To put the shoe on the other foot, Continental has bailed me out of travel trouble more than once with truly exemplary customer service. Like the time right after knee surgery, when I was on a late-arriving flight from Madrid to Newark and had only minutes to get to the domestic terminal to catch a flight back home to the Twin Cities.
The flight crew, who had been monitoring my agony across the Atlantic, called ahead to ground ops, which had a gate agent with a wheelchair waiting. The agent whisked me through customs and immigration and then did an Olympic sprint to the domestic terminal
I don’t care if Continental’s advertising is insipid and its brand image indistinct. I’d much rather be treated as an important person than as “load factor.”
Oh boy, does it hurt
Not to carry on, but take Hertz (or you can take Hertz; I switched). How many rental cars without ice scrapers in ice storms; without windshield washer fluid in heavy snow; and especially with windshields so dirty that it would take a combination of ice scrapers and washer fluid to clean them (which is why they probably didn’t) does it take to drive off an elite customer? I did call Hertz corporate to respectfully complain. No problems the next time, right? Nope. No reservation.
Now take your choice. Try to keep me in your garage with brand marketing—or, when your computer notices I abruptly stopped renting, call me and assuage me with a couple of free rentals and many apologies and, most importantly, a real commitment to see that my car is right the next time. If you pick brand marketing, do us all a favor and go out behind the barn and do you-know-what.
Let’s not forget hotels. Although I would like to forget the Radisson Hotel in Utica, N.Y. (I’m not picking on New York; I have equally bad stories from California, New Jersey and other venues.) Radisson is a powerful brand. But not nearly as powerful as my disgust over construction noise in my wing that continued evening after evening while I was trying to work.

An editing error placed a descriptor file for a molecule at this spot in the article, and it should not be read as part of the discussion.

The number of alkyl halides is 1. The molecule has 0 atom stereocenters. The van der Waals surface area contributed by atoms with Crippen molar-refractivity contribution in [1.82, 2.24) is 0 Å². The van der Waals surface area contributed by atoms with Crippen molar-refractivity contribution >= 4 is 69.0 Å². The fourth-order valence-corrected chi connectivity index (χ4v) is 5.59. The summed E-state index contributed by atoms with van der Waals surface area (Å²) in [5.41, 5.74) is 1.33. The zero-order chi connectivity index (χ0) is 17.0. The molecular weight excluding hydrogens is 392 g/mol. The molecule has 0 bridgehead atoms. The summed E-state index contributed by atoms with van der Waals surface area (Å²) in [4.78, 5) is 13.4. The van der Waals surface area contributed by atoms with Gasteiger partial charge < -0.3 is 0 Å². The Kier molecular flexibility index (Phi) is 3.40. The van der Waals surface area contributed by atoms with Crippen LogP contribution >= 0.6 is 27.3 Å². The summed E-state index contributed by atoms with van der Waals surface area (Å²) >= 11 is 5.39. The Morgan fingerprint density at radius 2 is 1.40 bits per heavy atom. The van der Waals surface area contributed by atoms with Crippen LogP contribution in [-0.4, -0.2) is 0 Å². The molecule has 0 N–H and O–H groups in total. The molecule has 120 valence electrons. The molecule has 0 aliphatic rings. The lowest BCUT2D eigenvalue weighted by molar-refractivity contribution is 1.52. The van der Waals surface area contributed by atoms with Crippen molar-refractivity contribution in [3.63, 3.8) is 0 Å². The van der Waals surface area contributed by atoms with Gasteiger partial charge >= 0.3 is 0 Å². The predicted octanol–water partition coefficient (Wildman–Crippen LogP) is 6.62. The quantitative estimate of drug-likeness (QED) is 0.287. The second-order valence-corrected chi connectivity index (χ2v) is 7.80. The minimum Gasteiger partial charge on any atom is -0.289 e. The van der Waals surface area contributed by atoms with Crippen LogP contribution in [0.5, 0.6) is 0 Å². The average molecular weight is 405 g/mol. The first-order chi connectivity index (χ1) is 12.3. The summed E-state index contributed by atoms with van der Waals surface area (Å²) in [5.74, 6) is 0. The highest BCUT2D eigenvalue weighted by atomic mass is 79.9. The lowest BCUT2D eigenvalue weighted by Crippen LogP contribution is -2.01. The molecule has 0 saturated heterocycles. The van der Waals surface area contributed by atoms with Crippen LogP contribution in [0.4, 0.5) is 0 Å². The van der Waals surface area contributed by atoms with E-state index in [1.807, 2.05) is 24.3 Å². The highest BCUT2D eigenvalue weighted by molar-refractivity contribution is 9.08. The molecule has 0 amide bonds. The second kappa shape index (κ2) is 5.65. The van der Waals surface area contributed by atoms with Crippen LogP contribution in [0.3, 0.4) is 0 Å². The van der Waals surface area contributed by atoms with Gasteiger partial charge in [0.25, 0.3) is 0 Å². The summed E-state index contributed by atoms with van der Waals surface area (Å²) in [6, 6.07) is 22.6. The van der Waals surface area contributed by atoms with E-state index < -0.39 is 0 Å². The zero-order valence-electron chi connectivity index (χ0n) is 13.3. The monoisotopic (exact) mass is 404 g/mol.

Now, for an object lesson in CRM, my days at this hotel were at the beginning of what will wind up being a 30-month engagement. I would have spent, say, $40,000 just for staying there (never mind my food bill—and my bar bill recovering from the food). I complained at the hotel and got nowhere. I complained to corporate and was offered a free night’s stay—but no indication that the noise would stop. So I moved my quarters two blocks down the street to the locally-owned Hotel Utica, a restored old hotel without a conscious brand strategy other than being a restored old hotel.
But the Hotel Utica has something going for it more powerful than brand. Service. Smiles all around. Attention to detail and quality. Forget “bonus points” and airline miles and other gimmicks. The Utica goes one better. The staff remembers who I am. They greet me by name. They know all my preferences. And in the best traditions of CRM, they treat me right. And that overpowers all the brand stuff you can muster. It’s the true spirit of CRM (and without CRM software).
So can we please knock off the garbage about branding and brand marketing being inextricably linked to CRM? It’s bunk. You betcha, it is.